May 29, 2016 - Panama Stopover, Departure Day, Race 11

image.jpg

Although I am completing Leg 7 of the Race, some legs, like those I am on, have more than one race, so there are more races than legs in total. Tomorrow begins race 11.  

We have had a good stopover in Panama. We were greeted at the dock upon arrival by the Clipper Race shore based crew with a welcoming smile and a cooler full of beer and soft drinks. After the photo shoot with our flag for the second place finish, we gathered on shore to get our land legs back under us. There was a fair bit of swaying and staggering until we got used to solid ground under us once again!  It wasn't long before we all piled into taxis and  headed to Panama City for a night in a hotel, craving clean sheets and a shower.

 Linda ate the whole thing!

Linda ate the whole thing!

A good value deal was found for all of us at the Best Western. Linda and I followed the recommendation of the reception staff and tried a Panamanian food place for lunch,  and we're glad we did.


 Sean and Jane - Rooftop poolside was a popular spot in the afternoon.  

Sean and Jane - Rooftop poolside was a popular spot in the afternoon.  

 Jill and Elaine.  

Jill and Elaine.  

 Craving red meat, a bunch of us enjoyed Argentinian steak for dinner. The meat portions were huge, juicy and tender.

6am the next morning, we headed back to the boat. Our transit through the Panama Canal began with the boarding of a pilot, who would escort us. 

image.jpg
 Piloting boats through the canal is a tough job, but somebody has to do it! 

Piloting boats through the canal is a tough job, but somebody has to do it! 

With the pilot safely aboard, we then travelled, together with 2 other Clipper boats to the first of 6 locks, 3 up, through the lake, and 3 down. 

We went through the locks, rafted with the 2 other boats, Derry-Londonderry-Doire (DLD) and UNICEF.  

Here are more pictures to give you the idea.  

 Heading off, with DLD and UNICEF.  

Heading off, with DLD and UNICEF.  

 Chatting. There was a lot of hurry up and wait.  

Chatting. There was a lot of hurry up and wait.  

 DLD and UNICEF rafted.  

DLD and UNICEF rafted.  

 Us Clipper Telemed+  snugged up against UNICEF. 

Us Clipper Telemed+  snugged up against UNICEF. 

 Approaching the canal behind a cargo ship.  

Approaching the canal behind a cargo ship.  

 The gates close once we are tucked in behind the cargo ship. The boats have been carefully measured and scheduled accordingly.  

The gates close once we are tucked in behind the cargo ship. The boats have been carefully measured and scheduled accordingly.  

 Canal worker tosses us a weighted line for us to attach our heavier line to, which he then retrieves.  

Canal worker tosses us a weighted line for us to attach our heavier line to, which he then retrieves.  

 This engine guides the larger ships into place, in concert with a partner on the opposite side.  

This engine guides the larger ships into place, in concert with a partner on the opposite side.  

 After the water rises, we exit the lock.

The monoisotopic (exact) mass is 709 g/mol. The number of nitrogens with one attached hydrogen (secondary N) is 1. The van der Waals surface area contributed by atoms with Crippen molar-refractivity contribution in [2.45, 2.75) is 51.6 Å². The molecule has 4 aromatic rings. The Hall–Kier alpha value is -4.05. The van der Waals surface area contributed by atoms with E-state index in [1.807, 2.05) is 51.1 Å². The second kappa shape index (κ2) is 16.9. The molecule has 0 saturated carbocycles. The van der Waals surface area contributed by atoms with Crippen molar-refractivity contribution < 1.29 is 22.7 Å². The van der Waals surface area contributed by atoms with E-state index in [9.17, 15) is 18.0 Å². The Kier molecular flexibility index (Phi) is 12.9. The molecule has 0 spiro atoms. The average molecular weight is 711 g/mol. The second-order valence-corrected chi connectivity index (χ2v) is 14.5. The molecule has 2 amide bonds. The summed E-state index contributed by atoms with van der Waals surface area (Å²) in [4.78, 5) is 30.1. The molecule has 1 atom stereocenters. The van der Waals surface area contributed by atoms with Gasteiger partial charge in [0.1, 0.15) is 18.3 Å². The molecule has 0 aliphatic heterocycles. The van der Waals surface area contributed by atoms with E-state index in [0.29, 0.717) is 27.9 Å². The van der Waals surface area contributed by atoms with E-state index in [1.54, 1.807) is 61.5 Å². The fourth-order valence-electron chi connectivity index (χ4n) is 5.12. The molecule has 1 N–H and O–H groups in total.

After the water rises, we exit the lock.  

 We put our tarpaulin up for shade, but then it turned into shelter from the rain. The other crews looked on with envy, and a few joined us for a visit :-) 

We put our tarpaulin up for shade, but then it turned into shelter from the rain. The other crews looked on with envy, and a few joined us for a visit :-) 

 We were treated to a lovely sunset as we waited 3.5 hours, rafted together on a morning can in the lake, for a new pilot to join us after the first's shift was over.

We were treated to a lovely sunset as we waited 3.5 hours, rafted together on a morning can in the lake, for a new pilot to join us after the first's shift was over.

 Transiting through the final 3 locks in the night time was interesting.  

Transiting through the final 3 locks in the night time was interesting.  

These locks are 100+ years old!  They reminded me of the Welland Canal, that bypasses Niagara Falls, close to where I grew up. Somehow I expected something on a grander scale. I guess the new locks, opening soon, will have a much greater capacity. 

 These locks are 100+ years old! 

These locks are 100+ years old! 

We arrived at Shelter Bay Marina at about 10pm. Most crew were delighted to find the bar still open, and I gather a good number of beers were consumed that night.

The next day, we started work at 7:30am and after final preparations at the dock (refueling, cleaning bunks, rigging check, etc.), we piled into taxis once more and headed for the Radisson in Colon. We were told to always roam in groups and to stay close to the hotel. We did and we were fine.

We spent a day of lounging by the pool and exploring the "Free Zone"  (tax free shopping), The next day, we scrounged up a couple of "tour guides" (they didn't speak English) and played tourists for the day. 

image.jpg
 Portabello - a 250-year-old fortification put in place by the Spaniards as part of the second phase of defense edifices in the Carribean.  

Portabello - a 250-year-old fortification put in place by the Spaniards as part of the second phase of defense edifices in the Carribean.  

 We piled into a motor launch to get to Isla Grande for some lunch. Photo credit: Sean Lee

We piled into a motor launch to get to Isla Grande for some lunch. Photo credit: Sean Lee

image.jpg
 Time for a quick dip in the Atlantic before heading back.  

Time for a quick dip in the Atlantic before heading back.  

Today we are to be at the boat at 4 pm. We head off the dock this evening for a motor sail through the night to the start line. Tomorrow is the start of the race.  

I hope we can once again keep you on the edge of your seat cheering for us as you follow the little green boat on Race Viewer! We want to be on the podium twice in New York for Leg 7 prize giving!

 Smile! 

Smile!